Heroin withdrawal usually isn’t life-threatening. However, heavy users may have dangerous seizures if they try to quit without medical supervision.
The physical symptoms of heroin withdrawal can feel like a severe case of the flu, but for many users, the psychological side effects are even harder to tolerate. In the days, weeks or even months after quitting heroin, users may feel extremely depressed. Once the brain comes to rely on the euphoric rush of a heroin high, the pleasures of everyday life may seem meaningless in comparison. A condition called anhedonia, or lack of pleasure, often develops in recovering heroin addicts. One of the primary goals of treatment is to help the addict find peace, hope and joy in a drug-free life.
For the addict who has broken off ties with her loved ones, giving up heroin can seem like losing a best friend. The recovering addict not only loses his connections to the drug itself; he must give up his relationships with dealers and other users. Even if these relationships are shallow and destructive, they may represent the only human connections that the user has left.
Heroin abuse and depression are both risk factors for suicide. But when the two conditions are combined, the risk of self-injury or suicide increases exponentially. According to Addiction, the rate of death by suicide among heroin users is as high as 35 percent, and heroin abusers are more than 14 percent more likely than non-users to die of suicide.
Clinical studies suggest that hopelessness is one of the most common features in heroin addicts who are contemplating suicide. In a study that appeared in Substance Abuse and Misuse, 191 heroin addicts underwent psychometric testing to determine their level of hopelessness, the severity of their depression, and the extent of their suicidal intention. Suicidal intention was most strongly associated with feelings of hopelessness and despair.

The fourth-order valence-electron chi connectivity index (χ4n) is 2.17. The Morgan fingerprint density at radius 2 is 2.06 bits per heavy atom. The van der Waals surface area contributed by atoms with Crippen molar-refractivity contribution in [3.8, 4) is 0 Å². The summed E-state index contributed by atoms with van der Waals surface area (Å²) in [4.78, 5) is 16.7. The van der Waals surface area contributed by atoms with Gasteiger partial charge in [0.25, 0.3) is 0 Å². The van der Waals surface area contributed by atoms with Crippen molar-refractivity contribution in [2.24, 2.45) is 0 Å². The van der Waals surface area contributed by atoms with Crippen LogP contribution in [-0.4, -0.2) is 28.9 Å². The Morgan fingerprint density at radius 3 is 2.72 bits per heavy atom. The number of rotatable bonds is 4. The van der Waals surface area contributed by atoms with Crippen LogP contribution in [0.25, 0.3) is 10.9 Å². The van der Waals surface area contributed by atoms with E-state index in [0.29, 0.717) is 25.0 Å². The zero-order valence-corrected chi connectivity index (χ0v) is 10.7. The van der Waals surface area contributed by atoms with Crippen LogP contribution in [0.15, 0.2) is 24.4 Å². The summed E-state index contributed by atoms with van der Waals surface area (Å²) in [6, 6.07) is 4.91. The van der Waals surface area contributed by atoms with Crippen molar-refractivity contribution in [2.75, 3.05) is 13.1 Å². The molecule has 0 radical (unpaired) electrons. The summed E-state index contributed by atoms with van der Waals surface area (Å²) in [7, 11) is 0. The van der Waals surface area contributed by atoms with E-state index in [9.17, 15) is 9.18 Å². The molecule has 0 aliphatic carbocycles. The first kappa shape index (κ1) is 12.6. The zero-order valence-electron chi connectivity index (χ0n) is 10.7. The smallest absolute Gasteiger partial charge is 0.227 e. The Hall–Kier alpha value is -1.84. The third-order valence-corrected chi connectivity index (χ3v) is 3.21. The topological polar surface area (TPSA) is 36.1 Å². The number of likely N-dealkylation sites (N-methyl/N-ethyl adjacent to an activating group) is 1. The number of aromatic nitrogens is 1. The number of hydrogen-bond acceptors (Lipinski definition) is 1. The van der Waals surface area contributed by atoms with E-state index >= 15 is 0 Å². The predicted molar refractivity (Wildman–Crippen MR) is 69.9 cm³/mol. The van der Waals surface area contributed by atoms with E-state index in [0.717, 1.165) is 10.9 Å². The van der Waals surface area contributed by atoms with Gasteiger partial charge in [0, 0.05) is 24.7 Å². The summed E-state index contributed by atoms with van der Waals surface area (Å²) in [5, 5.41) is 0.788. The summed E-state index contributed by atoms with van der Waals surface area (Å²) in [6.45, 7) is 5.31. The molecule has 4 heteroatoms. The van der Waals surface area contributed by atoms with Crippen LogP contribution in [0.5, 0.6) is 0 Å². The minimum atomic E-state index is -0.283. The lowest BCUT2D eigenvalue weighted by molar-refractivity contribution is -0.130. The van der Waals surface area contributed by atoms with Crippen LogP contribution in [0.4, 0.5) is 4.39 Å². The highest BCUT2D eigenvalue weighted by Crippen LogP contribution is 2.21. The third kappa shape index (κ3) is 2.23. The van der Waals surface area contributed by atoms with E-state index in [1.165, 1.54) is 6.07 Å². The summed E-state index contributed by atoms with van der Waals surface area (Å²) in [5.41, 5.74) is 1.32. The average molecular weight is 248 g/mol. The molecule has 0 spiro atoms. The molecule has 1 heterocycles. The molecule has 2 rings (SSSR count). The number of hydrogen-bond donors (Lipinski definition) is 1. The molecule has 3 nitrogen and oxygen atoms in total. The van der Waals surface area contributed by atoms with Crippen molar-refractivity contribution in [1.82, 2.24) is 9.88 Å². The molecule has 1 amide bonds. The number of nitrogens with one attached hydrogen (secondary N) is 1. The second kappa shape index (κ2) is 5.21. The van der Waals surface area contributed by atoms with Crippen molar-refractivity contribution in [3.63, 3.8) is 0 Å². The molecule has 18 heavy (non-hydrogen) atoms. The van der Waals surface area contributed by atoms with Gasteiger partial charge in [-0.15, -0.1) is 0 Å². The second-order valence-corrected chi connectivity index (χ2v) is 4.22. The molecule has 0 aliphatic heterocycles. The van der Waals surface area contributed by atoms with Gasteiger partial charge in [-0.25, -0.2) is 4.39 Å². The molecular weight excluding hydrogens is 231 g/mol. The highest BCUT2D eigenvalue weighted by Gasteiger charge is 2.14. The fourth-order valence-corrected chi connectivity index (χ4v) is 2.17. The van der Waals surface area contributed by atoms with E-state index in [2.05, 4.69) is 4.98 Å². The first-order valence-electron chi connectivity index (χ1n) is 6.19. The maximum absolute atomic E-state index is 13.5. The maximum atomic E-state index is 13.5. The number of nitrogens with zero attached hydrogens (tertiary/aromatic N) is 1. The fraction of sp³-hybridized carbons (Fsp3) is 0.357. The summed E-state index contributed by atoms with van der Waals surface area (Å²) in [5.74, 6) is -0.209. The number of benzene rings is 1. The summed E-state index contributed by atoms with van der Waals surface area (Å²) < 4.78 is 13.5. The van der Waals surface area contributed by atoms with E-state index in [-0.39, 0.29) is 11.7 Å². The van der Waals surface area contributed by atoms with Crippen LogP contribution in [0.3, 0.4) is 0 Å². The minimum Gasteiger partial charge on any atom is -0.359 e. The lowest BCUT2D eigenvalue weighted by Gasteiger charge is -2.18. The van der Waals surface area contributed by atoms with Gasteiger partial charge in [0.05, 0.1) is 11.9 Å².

Because heroin suppresses vital functions like breathing and heartbeat, accidental overdose is very common, and it may be hard to determine whether a fatal overdose was intentional. However, because of the high rates of suicide and relapse, it is essential that heroin addicts be assessed for depression and suicidal intention when they enter a recovery program.
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Depression can pose a lot of obstacles to recovery. Individuals who suffer from co-occurring addiction and mental illness often struggle with low motivation, poor concentration and social anxiety. In Dual Diagnosis rehab, treatment is tailored to the needs of the depressed patient. Therapists are trained in both psychotherapy and addiction counseling, so they understand the challenges of going through rehab while dealing with a serious psychiatric disorder.
Elements of a successful Dual Diagnosis approach to treatment include:
From the admission stage through rehab and aftercare, the emphasis of Dual Diagnosis treatment is on restoring psychological health while supporting recovery from addiction. Rather than treating depression and heroin abuse as separate issues, a Dual Diagnosis program treats these conditions as intersecting conditions.
In spite of the hurdles to recovery, there is hope for people living with depression and heroin dependence. Integrated rehab programs approach mental illness and addiction with equal experience, education and compassion.
Clinical studies show that rehab outcomes for these hard-to-treat patients are often positive. The Archives of General Psychiatry describes the results of a study of 157 opiate addicts with depressive symptoms. The study subjects were evaluated as they were entering treatment, and again six months later. When they entered the program, 17 percent were experiencing major depression, and 60 percent had mild depressive symptoms. Six months later, 12 percent reported major depression, and only 31 percent had depressive symptoms.
Foundations Recovery Network has been treating persons with co-occurring disorders since 1995. As specialists in the field of Dual Diagnosis treatment, we offer a comprehensive rehab program that covers the entire spectrum of care. With residential facilities in Memphis, TN, Sautee, GA, Palm Springs, CA, and Malibu, CA, we are uniquely prepared to help you cope with the challenges of recovering from heroin abuse and depression.
If you or a loved one is battling heroin dependence and depression, we encourage you to call us at 615-490-9376 to find out how FRN can support you. Our compassionate admissions coordinators are available at any time to provide information, help and hope. Contact us today to start your own process of healing.